CONTACT: Jordan Libowitz
202-408-5565 | [email protected]
Washington — Ambassador to the United Nations Nikki Haley should be investigated to determine if she complied with ethics regulations when she accepted seven free flights for herself and her husband on luxury private aircraft from three South Carolina businessmen, according to a request filed by Citizens for Responsibility and Ethics in Washington (CREW) with the State Department’s Inspector General.
Ambassador Haley’s 2017 public financial disclosure report listed her acceptance of gifts of seven free flights on private aircraft from three South Carolina businessmen for herself and her husband. Those flights were between New York, Washington, DC, and three cities in her home state of South Carolina, and appear to have been worth tens of thousands of dollars to her. In her financial disclosure report, Ambassador Haley asserted that each gifted flight qualified for an exception based on a personal relationship with the giver. The report, however, does not provide enough information to demonstrate that this exception was applicable to the flights. Whether the exception applies depends partly on whether the three businessmen were the only sources of the gifts; if business entities were sources of the gifts, the exception was inapplicable.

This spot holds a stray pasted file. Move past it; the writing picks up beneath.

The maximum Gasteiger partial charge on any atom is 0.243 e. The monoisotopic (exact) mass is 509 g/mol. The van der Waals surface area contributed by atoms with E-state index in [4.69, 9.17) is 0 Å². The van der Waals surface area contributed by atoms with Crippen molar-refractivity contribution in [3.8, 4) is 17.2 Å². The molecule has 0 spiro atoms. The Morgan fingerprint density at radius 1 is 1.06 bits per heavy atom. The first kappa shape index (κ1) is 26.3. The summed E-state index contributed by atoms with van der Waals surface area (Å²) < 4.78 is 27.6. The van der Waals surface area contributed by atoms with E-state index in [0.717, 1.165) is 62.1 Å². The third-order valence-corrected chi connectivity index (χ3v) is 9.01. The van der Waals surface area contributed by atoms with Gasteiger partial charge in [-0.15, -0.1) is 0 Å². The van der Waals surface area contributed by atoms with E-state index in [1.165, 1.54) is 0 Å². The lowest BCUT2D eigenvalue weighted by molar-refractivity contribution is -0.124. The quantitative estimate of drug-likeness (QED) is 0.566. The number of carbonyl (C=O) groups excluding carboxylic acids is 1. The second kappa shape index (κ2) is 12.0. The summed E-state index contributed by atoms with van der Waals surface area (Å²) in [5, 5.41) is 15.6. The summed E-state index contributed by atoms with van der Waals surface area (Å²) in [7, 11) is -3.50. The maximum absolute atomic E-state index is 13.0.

Federal ethics regulations prohibit employees from soliciting or accepting gifts given because of the employee’s official position. They also direct employees to consider declining otherwise permissible gifts if they believe a reasonable person would question their integrity or impartiality as a result of accepting the gifts. At a minimum, Ambassador Haley should have been conscious of the appearance concerns surrounding her acceptance of gifts of private luxury air travel at a time when her colleagues in the administration were making news with their own lavish air travel.
“By accepting gifts of luxury private flights, Ambassador Haley seems to be falling in line with other Trump administration officials who are reaping personal benefits from their public positions,” said CREW Executive Director Noah Bookbinder. “Our ethics laws are clearly written to prevent even the appearance of corruption and improper influence. We’re calling on the State Department’s inspector general to further investigate the nature of these gifts, determine whether they are in line with ethics rules, and ensure that employees like Ambassador Haley are fully trained on the application and importance of ethical standards.”